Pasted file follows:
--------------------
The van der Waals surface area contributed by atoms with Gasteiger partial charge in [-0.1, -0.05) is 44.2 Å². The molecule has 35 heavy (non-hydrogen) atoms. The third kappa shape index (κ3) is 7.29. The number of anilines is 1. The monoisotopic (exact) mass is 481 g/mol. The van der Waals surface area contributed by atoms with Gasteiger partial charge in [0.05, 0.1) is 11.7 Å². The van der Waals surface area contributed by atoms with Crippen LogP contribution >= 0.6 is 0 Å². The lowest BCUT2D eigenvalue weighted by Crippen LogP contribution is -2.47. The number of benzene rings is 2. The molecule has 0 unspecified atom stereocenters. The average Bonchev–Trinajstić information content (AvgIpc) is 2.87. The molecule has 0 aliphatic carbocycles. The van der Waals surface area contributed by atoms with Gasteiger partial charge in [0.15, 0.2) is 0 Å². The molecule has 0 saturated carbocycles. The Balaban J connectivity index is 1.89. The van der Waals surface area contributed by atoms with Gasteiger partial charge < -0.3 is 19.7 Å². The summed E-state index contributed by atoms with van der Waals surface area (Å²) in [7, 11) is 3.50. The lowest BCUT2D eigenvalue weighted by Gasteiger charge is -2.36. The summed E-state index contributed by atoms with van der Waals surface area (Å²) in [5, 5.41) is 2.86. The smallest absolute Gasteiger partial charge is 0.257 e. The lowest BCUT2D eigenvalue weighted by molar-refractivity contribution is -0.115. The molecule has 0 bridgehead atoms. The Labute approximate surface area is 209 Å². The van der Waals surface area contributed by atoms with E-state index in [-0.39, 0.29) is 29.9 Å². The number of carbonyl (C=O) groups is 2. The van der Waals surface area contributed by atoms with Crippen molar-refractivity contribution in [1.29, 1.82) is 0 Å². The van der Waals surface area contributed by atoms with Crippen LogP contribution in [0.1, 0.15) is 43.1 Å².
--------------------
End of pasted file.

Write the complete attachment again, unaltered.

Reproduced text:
The van der Waals surface area contributed by atoms with Gasteiger partial charge in [-0.1, -0.05) is 44.2 Å². The molecule has 35 heavy (non-hydrogen) atoms. The third kappa shape index (κ3) is 7.29. The number of anilines is 1. The monoisotopic (exact) mass is 481 g/mol. The van der Waals surface area contributed by atoms with Gasteiger partial charge in [0.05, 0.1) is 11.7 Å². The van der Waals surface area contributed by atoms with Crippen LogP contribution >= 0.6 is 0 Å². The lowest BCUT2D eigenvalue weighted by Crippen LogP contribution is -2.47. The number of benzene rings is 2. The molecule has 0 unspecified atom stereocenters. The average Bonchev–Trinajstić information content (AvgIpc) is 2.87. The molecule has 0 aliphatic carbocycles. The van der Waals surface area contributed by atoms with Gasteiger partial charge in [0.15, 0.2) is 0 Å². The molecule has 0 saturated carbocycles. The Balaban J connectivity index is 1.89. The van der Waals surface area contributed by atoms with Gasteiger partial charge < -0.3 is 19.7 Å². The summed E-state index contributed by atoms with van der Waals surface area (Å²) in [7, 11) is 3.50. The lowest BCUT2D eigenvalue weighted by Gasteiger charge is -2.36. The summed E-state index contributed by atoms with van der Waals surface area (Å²) in [5, 5.41) is 2.86. The smallest absolute Gasteiger partial charge is 0.257 e. The lowest BCUT2D eigenvalue weighted by molar-refractivity contribution is -0.115. The molecule has 0 bridgehead atoms. The Labute approximate surface area is 209 Å². The van der Waals surface area contributed by atoms with E-state index in [-0.39, 0.29) is 29.9 Å². The number of carbonyl (C=O) groups is 2. The van der Waals surface area contributed by atoms with Crippen molar-refractivity contribution in [1.29, 1.82) is 0 Å². The van der Waals surface area contributed by atoms with Crippen LogP contribution in [0.1, 0.15) is 43.1 Å².